The Colchester Civic Society was founded in 1964
Its aims are:
To help in preserving, developing and improving local amenities.
To encourage and arouse public interest in the beauty, history and character of the town and its surroundings.
To encourage a high standard of development and design in Colchester and its district.
Colchester Civic Society – A Brief History
The first Civic Society in Colchester was in existence as long ago as 1933 and was responsible for the purchase of Bourne Mill by the National Trust.
An area in Priory Street was cleared of houses to give a good view of the Roman wall and in 1935 the Society undertook to restore the timber framed building in East Stockwell Street that is now known as Peake’s House.
A member of the Society, Marshall Sissons, won the competition for the design of the library building in Culver Square.
This first Society closed in 1939 with the outbreak of World War II.
There was a short lived Society in the mid 1950s and it was known as Colchester Preservation Society. It was formed due to the threat of houses in the Dutch Quarter being condemned as being unfit for human habitation. With the help of Dr Kershaw, the Borough Medical Officer of Health, the houses were saved and the Society was awarded a Civic trust award.
Other buildings under threat of being demolished were saved. One of these was the Old Land Registry Office in Church Street and another St Mary’s House, now the home of the Quaker Meeting House, but previously the home of William Mason whose wife was a cousin to the artist, John Constable, who often visited the house.
The present Society was founded in 1964
In the early 1960s there was concern that partnerships between corporations and developers was leading to the destruction of town centres.
Ken Mabbitt and John Bensusan-Butt urged the formation of a Civic Society to combat this destruction. The new Society was officially launched at a meeting held in the Moot Hall on 24 June 1964.
During the early days the Society managed to save 19 Lexden Road from demolition. Today it is the language school.
Together with Scheregate traders, improvements were made to that area.
One thing the Society failed to stop was the demolition of the Three Cups hotel in the High Street.
Tree surveys were carried out and many trees were planted during this period. Also a working party improved the Colchester to Wivenhoe towpath, which has since become a tarmacked cycle path.
The logo depicts Sea Holly or Eringo . In the 17th and 18th centuries the roots were boiled and soaked in sugar to produce sweetmeats that were considered a great delicacy. It was given to visiting dignitaries. By the 19th century production stopped as the plan became almost extinct It is now illegal to dig up the plant. Today it grows in a few places on the beaches at Mersea Island.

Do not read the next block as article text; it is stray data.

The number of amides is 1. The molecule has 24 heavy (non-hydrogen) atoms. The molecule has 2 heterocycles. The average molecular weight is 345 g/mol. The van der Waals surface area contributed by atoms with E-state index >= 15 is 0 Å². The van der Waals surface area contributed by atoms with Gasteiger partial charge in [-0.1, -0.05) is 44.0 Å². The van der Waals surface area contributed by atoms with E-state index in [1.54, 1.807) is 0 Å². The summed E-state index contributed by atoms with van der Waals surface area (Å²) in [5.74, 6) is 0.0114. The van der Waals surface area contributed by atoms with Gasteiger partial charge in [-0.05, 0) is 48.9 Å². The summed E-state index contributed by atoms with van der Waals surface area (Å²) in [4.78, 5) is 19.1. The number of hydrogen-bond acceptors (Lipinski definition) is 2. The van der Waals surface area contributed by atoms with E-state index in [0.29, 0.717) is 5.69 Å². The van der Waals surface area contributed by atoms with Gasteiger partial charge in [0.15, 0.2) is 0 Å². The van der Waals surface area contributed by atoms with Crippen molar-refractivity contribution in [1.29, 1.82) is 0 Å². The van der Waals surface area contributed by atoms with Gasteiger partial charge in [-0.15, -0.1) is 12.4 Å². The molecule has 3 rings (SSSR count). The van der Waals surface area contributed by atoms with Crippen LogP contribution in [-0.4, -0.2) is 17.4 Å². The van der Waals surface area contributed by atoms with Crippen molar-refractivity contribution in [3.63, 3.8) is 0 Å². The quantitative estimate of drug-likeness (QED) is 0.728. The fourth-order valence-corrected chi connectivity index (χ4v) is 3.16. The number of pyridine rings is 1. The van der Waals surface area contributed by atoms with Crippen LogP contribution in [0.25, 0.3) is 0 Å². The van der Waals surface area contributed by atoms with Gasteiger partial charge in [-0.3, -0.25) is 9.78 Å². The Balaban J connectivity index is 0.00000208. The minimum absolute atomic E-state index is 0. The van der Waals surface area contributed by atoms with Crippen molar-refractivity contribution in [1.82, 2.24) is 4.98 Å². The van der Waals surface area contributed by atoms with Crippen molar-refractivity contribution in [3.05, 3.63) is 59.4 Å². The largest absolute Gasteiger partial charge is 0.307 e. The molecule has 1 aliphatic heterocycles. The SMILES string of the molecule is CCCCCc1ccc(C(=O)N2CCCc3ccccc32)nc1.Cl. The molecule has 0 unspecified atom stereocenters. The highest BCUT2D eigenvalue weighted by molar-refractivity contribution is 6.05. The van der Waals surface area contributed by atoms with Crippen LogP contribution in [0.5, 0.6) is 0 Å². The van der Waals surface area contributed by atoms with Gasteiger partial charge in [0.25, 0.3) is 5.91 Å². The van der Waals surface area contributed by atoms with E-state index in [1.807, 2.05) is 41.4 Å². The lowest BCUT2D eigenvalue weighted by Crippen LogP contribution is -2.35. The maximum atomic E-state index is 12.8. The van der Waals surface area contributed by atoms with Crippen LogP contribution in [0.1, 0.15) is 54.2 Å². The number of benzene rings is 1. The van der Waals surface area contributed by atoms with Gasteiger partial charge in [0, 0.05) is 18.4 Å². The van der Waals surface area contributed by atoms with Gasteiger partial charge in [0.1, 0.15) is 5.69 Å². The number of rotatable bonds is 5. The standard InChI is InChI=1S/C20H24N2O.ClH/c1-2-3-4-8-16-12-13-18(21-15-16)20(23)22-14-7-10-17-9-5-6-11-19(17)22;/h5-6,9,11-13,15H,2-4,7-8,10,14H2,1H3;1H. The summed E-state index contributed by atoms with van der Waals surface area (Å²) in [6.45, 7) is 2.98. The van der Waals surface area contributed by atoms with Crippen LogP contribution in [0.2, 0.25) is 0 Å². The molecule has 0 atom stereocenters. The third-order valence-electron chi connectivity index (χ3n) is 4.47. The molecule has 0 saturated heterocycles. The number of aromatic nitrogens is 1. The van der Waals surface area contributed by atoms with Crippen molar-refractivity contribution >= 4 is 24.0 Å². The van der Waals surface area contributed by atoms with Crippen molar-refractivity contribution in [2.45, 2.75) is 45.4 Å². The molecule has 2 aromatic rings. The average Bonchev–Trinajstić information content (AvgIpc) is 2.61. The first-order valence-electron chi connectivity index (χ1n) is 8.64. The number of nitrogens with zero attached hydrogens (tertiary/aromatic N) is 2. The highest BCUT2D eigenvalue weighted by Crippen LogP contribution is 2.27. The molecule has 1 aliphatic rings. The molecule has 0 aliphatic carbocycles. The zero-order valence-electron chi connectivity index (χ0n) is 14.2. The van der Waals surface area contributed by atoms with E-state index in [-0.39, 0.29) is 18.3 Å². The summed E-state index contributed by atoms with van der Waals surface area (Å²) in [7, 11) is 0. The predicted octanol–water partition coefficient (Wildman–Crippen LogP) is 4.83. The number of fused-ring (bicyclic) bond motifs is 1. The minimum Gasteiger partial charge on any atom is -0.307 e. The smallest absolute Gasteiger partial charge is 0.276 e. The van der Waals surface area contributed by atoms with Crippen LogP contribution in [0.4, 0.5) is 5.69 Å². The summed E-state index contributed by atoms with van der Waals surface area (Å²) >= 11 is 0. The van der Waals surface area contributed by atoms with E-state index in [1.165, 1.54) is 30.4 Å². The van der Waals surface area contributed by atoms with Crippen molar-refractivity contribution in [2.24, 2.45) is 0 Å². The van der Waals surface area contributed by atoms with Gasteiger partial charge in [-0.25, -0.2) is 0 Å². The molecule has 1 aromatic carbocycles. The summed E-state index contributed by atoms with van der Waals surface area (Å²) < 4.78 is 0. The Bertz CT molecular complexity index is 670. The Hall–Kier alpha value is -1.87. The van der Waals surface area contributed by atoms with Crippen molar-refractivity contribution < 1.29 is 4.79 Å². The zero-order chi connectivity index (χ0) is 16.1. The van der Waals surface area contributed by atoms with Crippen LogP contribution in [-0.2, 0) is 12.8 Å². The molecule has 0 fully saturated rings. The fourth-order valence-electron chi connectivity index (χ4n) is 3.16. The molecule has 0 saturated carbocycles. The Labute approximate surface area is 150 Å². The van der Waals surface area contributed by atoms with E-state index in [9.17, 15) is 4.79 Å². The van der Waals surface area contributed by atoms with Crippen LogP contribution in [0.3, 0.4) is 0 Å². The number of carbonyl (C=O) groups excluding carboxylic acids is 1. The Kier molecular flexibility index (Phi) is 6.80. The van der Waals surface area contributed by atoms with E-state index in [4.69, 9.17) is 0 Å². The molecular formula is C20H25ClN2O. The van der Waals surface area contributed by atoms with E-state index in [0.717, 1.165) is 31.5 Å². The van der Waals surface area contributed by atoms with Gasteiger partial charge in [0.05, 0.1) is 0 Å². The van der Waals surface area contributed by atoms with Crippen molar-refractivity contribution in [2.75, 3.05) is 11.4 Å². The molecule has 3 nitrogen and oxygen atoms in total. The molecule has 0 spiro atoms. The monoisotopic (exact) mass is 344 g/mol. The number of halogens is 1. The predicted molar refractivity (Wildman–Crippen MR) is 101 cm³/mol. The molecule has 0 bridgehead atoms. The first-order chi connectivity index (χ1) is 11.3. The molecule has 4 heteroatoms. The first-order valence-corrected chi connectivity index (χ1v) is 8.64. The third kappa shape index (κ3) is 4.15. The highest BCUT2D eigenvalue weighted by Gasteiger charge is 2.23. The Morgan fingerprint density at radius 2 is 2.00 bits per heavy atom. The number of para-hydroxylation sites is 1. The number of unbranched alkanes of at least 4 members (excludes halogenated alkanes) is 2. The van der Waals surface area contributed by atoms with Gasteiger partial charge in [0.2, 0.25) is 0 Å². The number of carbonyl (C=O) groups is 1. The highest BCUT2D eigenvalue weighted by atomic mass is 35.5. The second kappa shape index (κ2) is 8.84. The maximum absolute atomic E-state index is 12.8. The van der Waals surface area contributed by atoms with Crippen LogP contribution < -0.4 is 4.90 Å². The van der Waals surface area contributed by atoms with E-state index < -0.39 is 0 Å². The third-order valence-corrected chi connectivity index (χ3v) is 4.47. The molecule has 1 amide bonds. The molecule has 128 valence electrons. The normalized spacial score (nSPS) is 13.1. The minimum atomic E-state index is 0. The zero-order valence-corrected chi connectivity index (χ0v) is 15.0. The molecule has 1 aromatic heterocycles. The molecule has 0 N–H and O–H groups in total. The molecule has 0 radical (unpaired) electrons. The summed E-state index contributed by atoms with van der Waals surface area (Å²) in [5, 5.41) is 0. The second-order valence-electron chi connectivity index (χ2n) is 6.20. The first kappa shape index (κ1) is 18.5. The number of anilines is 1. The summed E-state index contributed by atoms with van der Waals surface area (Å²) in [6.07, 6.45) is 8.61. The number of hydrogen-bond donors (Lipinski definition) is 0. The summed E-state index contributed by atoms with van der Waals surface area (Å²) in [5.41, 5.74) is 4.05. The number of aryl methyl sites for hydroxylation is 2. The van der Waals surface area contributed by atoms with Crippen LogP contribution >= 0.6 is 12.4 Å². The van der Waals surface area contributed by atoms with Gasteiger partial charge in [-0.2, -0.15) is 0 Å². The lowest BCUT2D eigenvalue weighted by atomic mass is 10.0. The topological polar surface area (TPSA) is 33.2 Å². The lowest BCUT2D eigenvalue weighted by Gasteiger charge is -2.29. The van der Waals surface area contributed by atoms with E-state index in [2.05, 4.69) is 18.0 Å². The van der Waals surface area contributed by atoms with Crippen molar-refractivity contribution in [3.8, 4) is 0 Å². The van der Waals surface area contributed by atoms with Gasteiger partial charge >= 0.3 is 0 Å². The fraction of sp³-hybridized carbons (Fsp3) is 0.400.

It was adopted, as a logo, we are told, because the plant has prickly leaves and long beneficial roots. It seemed to sum up what the Society was about. It was hoped that the deep rooted instinctive human desire to control our environment would help make Colchester a better place to live but the Society would not be too prickly in obeying this desire!
However we have come across a reference to Colchester’s connection with Sea Holly that suggests a connection with another deep rooted instinctive desire! Ronald Blyth in his recent memoir The Time By The Sea has this to say:
“The sea pea and the sea holly (eringium maritimus), both edible, the first when one was starving, the second when one was sampling the local haute cuisine…. The sea pea was famine food the sea holly delicious food when sexual appetite was at a low ebb. It was candied at Colchester, the centre of the eringoe trade, and was on the menu for centuries.”
Also in the late sixties a major project involved the purchase of land in the Bourne Valley. A footpath connecting Bourne Mill and Cannock Mill was restored and cleared of 10 lorry loads of rubbish. This opened up 8 and a half acres of land between the two mills as an open space for which the Society was awarded a Countryside Award by the Duke of Edinburgh. This land was handed over to the care of Colchester Borough Council, who have continued to keep the footpath in good condition. There are up to date photos of this area on the conservation page
The Society managed to get the Roman River Valley granted conservation status and various pieces of land in the Borough were registered under the Common Lands Registration Act.
The Society fought against the demolition of Holy Trinity Church and also against the building of a small estate to be built north of the town centre that would have destroyed High Woods. The trees were saved but the small estate was built.
The Society has campaigned against a number of other developments over the years. It has also been responsible for the erection of plaques to commemorate notable people from the town. It has also been advising the Borough Council on street names for new roads.
For more information about our activities go to our What We Do Page